The Augusta-Richmond County Coliseum Authority violated the state’s open meeting law Tuesday by allowing four Augusta commissioners into a closed-door discussion on the James Brown Arena, the general counsel for the Georgia Press Association said Wednesday.
David E. Hudson, who also is a partner in Augusta’s Hull Barrett law firm, said in a statement that the authority’s decision to allow commissioners into closed-door discussions on a proposal to locate the arena at the Regency Mall site was tantamount to giving “selective attendance rights” to the public.
“A strong argument can be made that the meeting was not actually closed; the authority selectively allowed some members of the public, but not all, to attend,” Hudson said. “Giving selective attendance rights can be argued to violate the Open Meetings Act and therefore the closed meeting itself was illegal.”
“The harm from such a closed meeting, which should have been open, is the public has no idea of what may have been said by the four (commissioners) to try and persuade the authority to take the vote that it did,” he added. “If the meeting had been held in the open, then the public would have had an opportunity to know whether the authority was receiving accurate or complete input from the four (commissioners). At present, the public can only speculate.”
The four commissioners allowed to stay in the room after the authority voted to go into “executive session” were Dennis Williams, Sammie Sias, Ben Hasan and Bill Fennoy. After the meeting was reopened, the authority voted 4-2 to approve an offer from Regency Mall owner Cardinal Management that, among other things, gives the city 10 acres of land for the arena and allows the New York-based company to retain development rights to the surrounding property.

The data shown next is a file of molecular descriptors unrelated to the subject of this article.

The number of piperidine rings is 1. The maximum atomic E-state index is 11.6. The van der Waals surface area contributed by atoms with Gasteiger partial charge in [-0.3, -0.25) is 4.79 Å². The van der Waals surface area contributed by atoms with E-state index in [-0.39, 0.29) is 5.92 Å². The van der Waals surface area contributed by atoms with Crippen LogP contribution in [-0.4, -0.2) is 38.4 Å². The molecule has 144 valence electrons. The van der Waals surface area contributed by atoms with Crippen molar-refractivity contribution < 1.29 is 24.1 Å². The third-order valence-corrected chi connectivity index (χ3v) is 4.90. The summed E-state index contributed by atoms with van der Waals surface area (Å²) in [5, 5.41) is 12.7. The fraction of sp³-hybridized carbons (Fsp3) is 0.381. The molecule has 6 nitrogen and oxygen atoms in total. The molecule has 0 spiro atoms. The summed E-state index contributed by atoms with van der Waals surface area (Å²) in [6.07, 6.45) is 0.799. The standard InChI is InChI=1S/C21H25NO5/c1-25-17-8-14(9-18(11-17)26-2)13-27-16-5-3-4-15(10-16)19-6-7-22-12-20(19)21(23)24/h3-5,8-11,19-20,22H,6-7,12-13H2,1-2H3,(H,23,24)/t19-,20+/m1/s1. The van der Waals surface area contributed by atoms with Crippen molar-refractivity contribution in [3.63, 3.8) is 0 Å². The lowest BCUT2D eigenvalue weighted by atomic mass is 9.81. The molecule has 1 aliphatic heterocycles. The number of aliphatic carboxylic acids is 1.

Authority Attorney Ed Enoch on Tuesday said the closed-door meeting was legal. He reiterated that Wednesday, adding that the matter falls under provisions of the law exempting real estate acquisitions from public discussion.
Commissioners, Enoch said, ultimately will have the final say on whether the Cardinal offer is accepted.
“The fact that (authority members) asked to have the commissioners remain, I don’t see that as being any different from when we’ve had real estate agents, architects or anyone else who was relevant to the discussion (in previous closed-door meetings),” said Enoch, a partner in the Augusta-based Enoch Tarver law firm. “Ultimately, the commissioners are part of the group that has to fund it…They ultimately are going to be part of the deal, if a deal is to be done.”
Following the Tuesday meeting, the four commissioners told an Augusta Chronicle reporter, who formally objected to the meeting, they did not participate in the closed-door discussion.
Hudson said state law allows anyone wishing to challenge “the subsequent vote for having been based on the preceding illegally closed meeting” to take action within 90 days. He said the Open Meetings Act provides for a $1,000 civil penalty to be imposed against any person who even “negligently” causes a violation of the law. Agencies found to have acted without substantial justification can be ordered to cover the plaintiff’s attorney’s fees, he said.
Hudson said he believes the authority’s actions also violate the spirit of the open meetings law.
“It is an affront to good public policy to even attempt to close a meeting when an issue of such importance, potential expenditure of over $100 million, is being discussed,” he said. “Under these circumstances there is simply no reasonable argument to be made that it was in the interest of the public that the Authority discussions should be closed to the public and conducted in secret.”
Enoch maintains the closed-door meeting and subsequent vote were above-board.
“I wouldn’t have allowed them to do it if I thought it was wrong,” Enoch said. “I still stand by the decision.”
Reach Damon Cline at (706) 823-3352 or firstname.lastname@example.org.